The largest land-based viverrid in the Metazoic is Tarboailurus. This is essentially a giant, saber-toothed mongoose. The teeth are large and strong, growing to a size of about 12 inches. The claws are retractable, the tail is long and stiff for balance. This giant mongoose often makes huge leaps onto the back of it's prey. The long, stiff tail aids in this maneuver. Single-handedly, Tarboailurus can bring down prey the size of a gigantelope. But they usually prefer smaller prey. Tarboailurus, and it's smaller counterpart, Cynocephalogale, are the only viverrids that have this stiff tail. But while Cynocephalogale may hunt in packs, Tarboailurus works alone. Both varieties are extremely fast animals, but their main hunting strategy is the long stalk and a quick pounce. Tarboailurus is so tough, most of the time, even Deinognathus stays out of it's way!

Though the largest examples of this family may not have any predators as adults, the smaller species are often victimized by any species large enough to kill them. This includes foxes, cats, predatory rats, deinognathids, predatory bats and birds, large reptiles, and even larger viverrids.

Tuesday, August 23, 2011

Family of the Week: the Lily-Walkers

The family Jacanatheriidae is made up of tiny mammals that are closely related to the small Deinognathids, namely Feresetta. The family was originally named Olodactylidae, but I thought Jacanatheriidae was a name to better describe the physical features of this family. This is one of few cases I have where I didn't name the family after the original genus I thought up, but preferred the more descriptive name. These little trelatebrates are very much like today's jacana birds. Their bone structure is mostly made up of air sacs, making these mammals lighter than they appear. They have long necks and the body is covered in thick, woolly fur. The fur is thicker than it is in modern cats, and aids in keeping the animal afloat if it should fall in the water. The tail is usually long and counterbalances the head and neck. The eyes are large and almond-shaped and placed in the front of the face. The ears are small, diamond-shaped and have a furry backside and naked in front. The arms are almost non-existent and generally covered up by the thick fur, but the fingers are long and slender and are about the only things visible from the forelimbs. The hind legs however, are their most remarkable features. The legs are long and slender, the toes are oversized and arrow-shaped. The tips of their toes are flattened to help them stay buoyant. The oversized toes enable these animals to move easily over aquatic plants, like lilypads and hyacinth. The toes are very flexible and capable of forming to whatever it is the animal is standing on. These animals live their lives among the water plants. This is where they eat, sleep, mate, and give birth and raise their young. So these animals prefer to live in swampy areas where there is a heavy covering of plants on the surface. These animals almost never set foot on dry land. They are mostly small animals and very light-weight. No species is over 10 inches tall, with the neck fully extended, or weighs more than a pound. They are carnivorous, the diet consists mainly of fish, crustaceans, mollusks, and insects. Most hunt like herons, darting their heads into the water to capture their prey. But slow-moving prey, like snails or slugs, they simply reach into the water with their jaws and snatch it up. Most species are usually only social during the breeding season, or they may live in couples.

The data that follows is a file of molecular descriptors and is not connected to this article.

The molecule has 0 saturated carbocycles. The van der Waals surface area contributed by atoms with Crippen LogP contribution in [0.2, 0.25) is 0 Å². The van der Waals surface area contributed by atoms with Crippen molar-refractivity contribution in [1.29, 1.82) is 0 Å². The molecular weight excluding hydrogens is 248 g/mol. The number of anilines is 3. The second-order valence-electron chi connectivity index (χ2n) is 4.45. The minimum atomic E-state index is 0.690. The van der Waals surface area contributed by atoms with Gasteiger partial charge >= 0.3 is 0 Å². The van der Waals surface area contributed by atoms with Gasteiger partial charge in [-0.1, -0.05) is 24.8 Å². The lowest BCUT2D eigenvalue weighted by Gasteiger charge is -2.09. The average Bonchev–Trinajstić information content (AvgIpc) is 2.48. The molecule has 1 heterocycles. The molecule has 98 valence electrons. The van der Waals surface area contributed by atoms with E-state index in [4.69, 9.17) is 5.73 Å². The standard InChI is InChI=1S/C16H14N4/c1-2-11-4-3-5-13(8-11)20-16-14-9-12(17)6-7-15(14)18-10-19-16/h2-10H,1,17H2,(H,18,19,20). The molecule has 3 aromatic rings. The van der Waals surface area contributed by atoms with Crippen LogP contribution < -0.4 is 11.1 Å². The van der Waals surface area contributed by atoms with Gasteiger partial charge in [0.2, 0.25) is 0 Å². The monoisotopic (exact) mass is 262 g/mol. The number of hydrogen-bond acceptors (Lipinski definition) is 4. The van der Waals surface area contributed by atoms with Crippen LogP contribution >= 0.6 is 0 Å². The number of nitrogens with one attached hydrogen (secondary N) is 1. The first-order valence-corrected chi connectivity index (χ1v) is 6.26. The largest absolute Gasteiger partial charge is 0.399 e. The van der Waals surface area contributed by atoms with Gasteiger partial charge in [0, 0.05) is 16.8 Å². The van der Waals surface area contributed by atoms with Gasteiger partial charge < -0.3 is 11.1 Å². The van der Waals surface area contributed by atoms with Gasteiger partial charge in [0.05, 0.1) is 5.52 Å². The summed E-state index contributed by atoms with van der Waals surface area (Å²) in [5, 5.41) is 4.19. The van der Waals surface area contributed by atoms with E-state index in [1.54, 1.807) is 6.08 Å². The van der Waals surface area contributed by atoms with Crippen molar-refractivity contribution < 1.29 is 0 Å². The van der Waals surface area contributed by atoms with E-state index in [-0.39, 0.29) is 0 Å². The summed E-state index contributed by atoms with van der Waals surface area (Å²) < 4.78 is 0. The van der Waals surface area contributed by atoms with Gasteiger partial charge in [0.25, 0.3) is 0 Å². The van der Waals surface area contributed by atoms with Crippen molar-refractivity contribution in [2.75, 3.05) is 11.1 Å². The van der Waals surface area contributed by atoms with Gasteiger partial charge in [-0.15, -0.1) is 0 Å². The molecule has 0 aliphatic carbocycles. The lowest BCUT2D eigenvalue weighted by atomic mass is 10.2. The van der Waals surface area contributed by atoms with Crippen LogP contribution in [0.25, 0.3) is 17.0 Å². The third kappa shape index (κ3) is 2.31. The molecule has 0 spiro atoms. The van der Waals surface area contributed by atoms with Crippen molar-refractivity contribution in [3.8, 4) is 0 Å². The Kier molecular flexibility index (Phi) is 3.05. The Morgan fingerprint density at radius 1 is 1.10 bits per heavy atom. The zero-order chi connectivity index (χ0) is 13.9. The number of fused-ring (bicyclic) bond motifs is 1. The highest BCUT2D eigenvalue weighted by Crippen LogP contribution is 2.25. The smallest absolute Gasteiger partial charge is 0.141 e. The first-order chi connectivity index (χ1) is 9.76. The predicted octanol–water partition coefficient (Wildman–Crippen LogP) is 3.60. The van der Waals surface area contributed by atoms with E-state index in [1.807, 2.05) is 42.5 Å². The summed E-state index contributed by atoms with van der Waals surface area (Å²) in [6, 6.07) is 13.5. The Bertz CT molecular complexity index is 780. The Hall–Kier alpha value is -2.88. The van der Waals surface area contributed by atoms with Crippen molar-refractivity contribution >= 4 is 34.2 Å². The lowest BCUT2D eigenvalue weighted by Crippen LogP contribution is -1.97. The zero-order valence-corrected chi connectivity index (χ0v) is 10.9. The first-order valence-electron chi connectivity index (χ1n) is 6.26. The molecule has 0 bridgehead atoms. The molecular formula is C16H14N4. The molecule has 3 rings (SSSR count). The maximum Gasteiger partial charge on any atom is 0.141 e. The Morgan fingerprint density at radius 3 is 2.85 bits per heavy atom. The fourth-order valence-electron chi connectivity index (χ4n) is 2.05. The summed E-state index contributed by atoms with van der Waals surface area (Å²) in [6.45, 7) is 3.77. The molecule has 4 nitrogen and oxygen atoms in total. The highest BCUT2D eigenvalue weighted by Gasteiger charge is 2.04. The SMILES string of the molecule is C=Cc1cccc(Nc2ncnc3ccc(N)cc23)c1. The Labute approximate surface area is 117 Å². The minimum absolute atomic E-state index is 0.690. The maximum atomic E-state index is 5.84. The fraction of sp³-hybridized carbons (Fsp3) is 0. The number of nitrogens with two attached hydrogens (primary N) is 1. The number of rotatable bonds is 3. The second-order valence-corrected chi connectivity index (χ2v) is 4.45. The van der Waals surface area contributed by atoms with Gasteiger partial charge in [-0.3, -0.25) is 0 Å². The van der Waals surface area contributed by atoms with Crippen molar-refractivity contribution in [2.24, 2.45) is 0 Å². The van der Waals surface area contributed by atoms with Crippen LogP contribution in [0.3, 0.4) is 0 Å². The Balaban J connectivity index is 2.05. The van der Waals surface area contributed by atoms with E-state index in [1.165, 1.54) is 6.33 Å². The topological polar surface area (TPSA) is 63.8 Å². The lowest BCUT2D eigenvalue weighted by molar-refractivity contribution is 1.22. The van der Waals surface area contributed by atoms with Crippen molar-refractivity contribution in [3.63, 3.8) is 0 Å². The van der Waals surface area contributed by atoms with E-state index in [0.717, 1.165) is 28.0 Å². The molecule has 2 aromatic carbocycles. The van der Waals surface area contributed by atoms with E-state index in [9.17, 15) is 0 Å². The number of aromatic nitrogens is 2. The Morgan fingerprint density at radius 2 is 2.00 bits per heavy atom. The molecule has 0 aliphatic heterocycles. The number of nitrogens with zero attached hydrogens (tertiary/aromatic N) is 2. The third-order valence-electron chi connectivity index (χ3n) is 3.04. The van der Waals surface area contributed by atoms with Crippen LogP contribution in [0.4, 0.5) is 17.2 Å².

The largest species in this group is Xescophotus. It is also the only species that has a totally naked head and neck. They also have fleshy "wattles" on the upper jaw and chin areas. During the breeding season, the males' flesh turns from charcoal black to bright pink, and the wattles turn bright red and purple. The females are highly turned-on by this dramatic change in clothing. But after the breeding season, the males' flesh goes back to a dull charcoal black color. After they have mated, males and females may go their separate ways.

Ziphidromas is also a unique species in that it has the longest muzzle, in proportion to it's size than any other species. The nostrils of this animal are also placed higher on the muzzle than any other species in this family. When this animal hunts, it feels under the water's surface with it's highly-sensitive muzzle. It can stand motionless for hours on end, waiting for the muzzle tip to feel a fish pass by. Then they quickly shut their jaws on the hapless fish and bring it to the surface to be consumed. Ziphidromas is one of few species in this family to live in groups of more than 4 individuals.

Female jacanatheriids give birth to several fawns, usually no more than 4 at a time. She will usually give birth on a lily pad, most of the time it is one that is shady, and well away from any others in her herd. She gives birth very quickly, almost one right after another. The fawns then take refuge on the mother's belly, clinging to her thick fur. This also allows them to suckle, and if the mother has to leap into the water to avoid danger, the fur on the belly stores enough air for the fawns to still breathe until the danger passes. Often all that is visible of the babies are the long toes dangling from the mother's belly. The color of the fawns is determined by the color of the mother's belly. But most of their fawns are born with stripes or spots on the body, which fade away with age.